Women’s Business Stories
Nov 10,2022 | Atezr
Emma Gannon, a blogger, podcast host, and author has an opinion: she thinks women are experiencing a collective confidence crisis. “We’ve got all the tools, we’ve got a Wi-Fi connection, we’ve got all of these inspirational people around us, [and] we’re seeing what other people are doing on social media all the time,” she says, “but yet there’s something standing in our way.”
She says three main challenges are holding women back: time, money, and confidence. “I think if we can conquer those, we’ll be starting more businesses.”
Many acquiesce to the idea that it is their responsibility as housewives to send their children to school, make meals, and take good care of their husbands and kids, doing the same things every day and dedicate themselves to their families. Although times have changed for the better, this still seems to be relevant for some long-term housewives, whose routine-driven minds may not be receptive to newer ideas about women in the outside world; they may also gradually feel ignored or even forgotten by society. Due to the strain of pregnancy and raising children, housewives who used to be motivated, intellectually focused women live ordinary lives filled with trivial housework. Unable to recognize their value, they gradually disconnect from society, and their lives become bleak and lose their colour.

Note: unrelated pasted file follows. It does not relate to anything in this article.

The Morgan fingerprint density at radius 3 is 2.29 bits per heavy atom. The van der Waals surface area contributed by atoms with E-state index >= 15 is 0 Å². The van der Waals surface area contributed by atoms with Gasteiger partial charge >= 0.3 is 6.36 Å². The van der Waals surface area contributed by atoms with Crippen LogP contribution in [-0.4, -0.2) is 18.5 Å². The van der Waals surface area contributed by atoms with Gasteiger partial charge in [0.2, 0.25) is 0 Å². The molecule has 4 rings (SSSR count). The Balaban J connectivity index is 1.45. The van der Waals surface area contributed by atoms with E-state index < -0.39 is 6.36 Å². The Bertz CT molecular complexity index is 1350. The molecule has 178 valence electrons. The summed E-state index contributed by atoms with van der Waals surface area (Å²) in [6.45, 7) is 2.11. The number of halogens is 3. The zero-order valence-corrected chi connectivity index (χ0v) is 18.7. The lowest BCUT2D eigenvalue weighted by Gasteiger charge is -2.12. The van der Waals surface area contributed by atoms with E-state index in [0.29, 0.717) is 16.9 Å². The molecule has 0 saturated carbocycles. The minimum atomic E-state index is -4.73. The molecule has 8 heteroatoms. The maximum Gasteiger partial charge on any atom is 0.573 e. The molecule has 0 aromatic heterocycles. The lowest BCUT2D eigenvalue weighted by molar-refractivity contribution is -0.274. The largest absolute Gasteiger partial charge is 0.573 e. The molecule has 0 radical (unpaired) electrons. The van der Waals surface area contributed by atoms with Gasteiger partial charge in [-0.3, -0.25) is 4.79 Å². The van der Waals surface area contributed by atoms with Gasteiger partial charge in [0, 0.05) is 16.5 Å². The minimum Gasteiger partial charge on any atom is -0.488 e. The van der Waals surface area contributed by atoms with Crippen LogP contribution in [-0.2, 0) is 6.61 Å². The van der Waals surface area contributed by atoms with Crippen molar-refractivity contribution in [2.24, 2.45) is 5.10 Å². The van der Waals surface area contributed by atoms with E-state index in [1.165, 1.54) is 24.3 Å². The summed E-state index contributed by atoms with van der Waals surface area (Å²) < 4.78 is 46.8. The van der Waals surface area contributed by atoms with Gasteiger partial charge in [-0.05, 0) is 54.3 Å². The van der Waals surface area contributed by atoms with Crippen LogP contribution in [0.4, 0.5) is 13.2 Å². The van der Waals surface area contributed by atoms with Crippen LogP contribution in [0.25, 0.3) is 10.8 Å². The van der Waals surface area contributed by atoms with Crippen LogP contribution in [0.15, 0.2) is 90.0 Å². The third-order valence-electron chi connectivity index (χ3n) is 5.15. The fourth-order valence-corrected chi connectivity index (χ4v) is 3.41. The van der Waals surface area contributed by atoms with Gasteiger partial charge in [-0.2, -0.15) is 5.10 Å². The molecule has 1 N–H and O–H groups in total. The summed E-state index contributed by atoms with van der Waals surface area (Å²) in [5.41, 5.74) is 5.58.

Everyone is an individual with the potential for a bright future, but housewives, who should be free people whose identities just happen to include the words wife and mother, are taking on too many essential responsibilities. They, too, have their dreams and ideas that they long to make a reality. Life is not an ideal utopia where everyone always wins, but housewives need to be able to invest in themselves and their personal successes instead of having to hide their brilliance behind the work they do to care for their husbands and children.
The word "housewife" brings to mind a clean and tidy house supported and maintained by a pair of skillful hands. In their leisure time, housewives often dabble in handmade craftworks, such as making decorations for their homes or knitting sweaters for loved ones. Home is a small world, but it belongs to them. Karen is one of these housewives who has made a business out of her pastimes. How did she do it?
What motivated and inspired you to start your business?
I am a handicraft enthusiast who beautifies my home by creating exquisite decorations. Nowadays, with the development of technology and the advancement of society, people spend most of their time at work, which leaves little time for life, which in turn means they have almost no time to be creative. However, home decorating can inspire people to start every day off on a joyful note, so I hope this hobby can spread to more people. That feeling is what inspired me to sell my decorations.
What were the first few steps you took to get your business up and running?